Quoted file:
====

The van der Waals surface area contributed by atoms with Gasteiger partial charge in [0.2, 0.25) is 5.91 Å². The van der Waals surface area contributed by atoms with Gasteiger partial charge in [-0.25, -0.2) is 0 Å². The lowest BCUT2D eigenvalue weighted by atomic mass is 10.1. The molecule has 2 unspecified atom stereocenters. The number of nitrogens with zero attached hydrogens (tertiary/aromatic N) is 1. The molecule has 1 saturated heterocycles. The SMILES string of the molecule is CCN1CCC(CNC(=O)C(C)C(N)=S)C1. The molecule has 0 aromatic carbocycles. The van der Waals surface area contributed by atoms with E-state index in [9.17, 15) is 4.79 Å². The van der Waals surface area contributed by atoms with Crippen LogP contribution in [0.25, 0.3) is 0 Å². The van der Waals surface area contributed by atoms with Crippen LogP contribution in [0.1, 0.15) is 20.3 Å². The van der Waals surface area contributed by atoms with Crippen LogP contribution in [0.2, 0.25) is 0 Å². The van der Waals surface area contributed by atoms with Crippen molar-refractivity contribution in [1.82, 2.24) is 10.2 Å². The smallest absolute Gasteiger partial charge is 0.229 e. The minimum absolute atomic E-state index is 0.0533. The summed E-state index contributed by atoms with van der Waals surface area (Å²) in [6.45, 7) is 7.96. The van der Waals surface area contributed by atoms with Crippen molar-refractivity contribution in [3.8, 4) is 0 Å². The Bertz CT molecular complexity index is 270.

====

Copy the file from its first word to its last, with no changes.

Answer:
The van der Waals surface area contributed by atoms with Gasteiger partial charge in [0.2, 0.25) is 5.91 Å². The van der Waals surface area contributed by atoms with Gasteiger partial charge in [-0.25, -0.2) is 0 Å². The lowest BCUT2D eigenvalue weighted by atomic mass is 10.1. The molecule has 2 unspecified atom stereocenters. The number of nitrogens with zero attached hydrogens (tertiary/aromatic N) is 1. The molecule has 1 saturated heterocycles. The SMILES string of the molecule is CCN1CCC(CNC(=O)C(C)C(N)=S)C1. The molecule has 0 aromatic carbocycles. The van der Waals surface area contributed by atoms with E-state index in [9.17, 15) is 4.79 Å². The van der Waals surface area contributed by atoms with Crippen LogP contribution in [0.25, 0.3) is 0 Å². The van der Waals surface area contributed by atoms with Crippen LogP contribution in [0.1, 0.15) is 20.3 Å². The van der Waals surface area contributed by atoms with Crippen LogP contribution in [0.2, 0.25) is 0 Å². The van der Waals surface area contributed by atoms with Crippen molar-refractivity contribution in [1.82, 2.24) is 10.2 Å². The smallest absolute Gasteiger partial charge is 0.229 e. The minimum absolute atomic E-state index is 0.0533. The summed E-state index contributed by atoms with van der Waals surface area (Å²) in [6.45, 7) is 7.96. The van der Waals surface area contributed by atoms with Crippen molar-refractivity contribution in [3.8, 4) is 0 Å². The Bertz CT molecular complexity index is 270.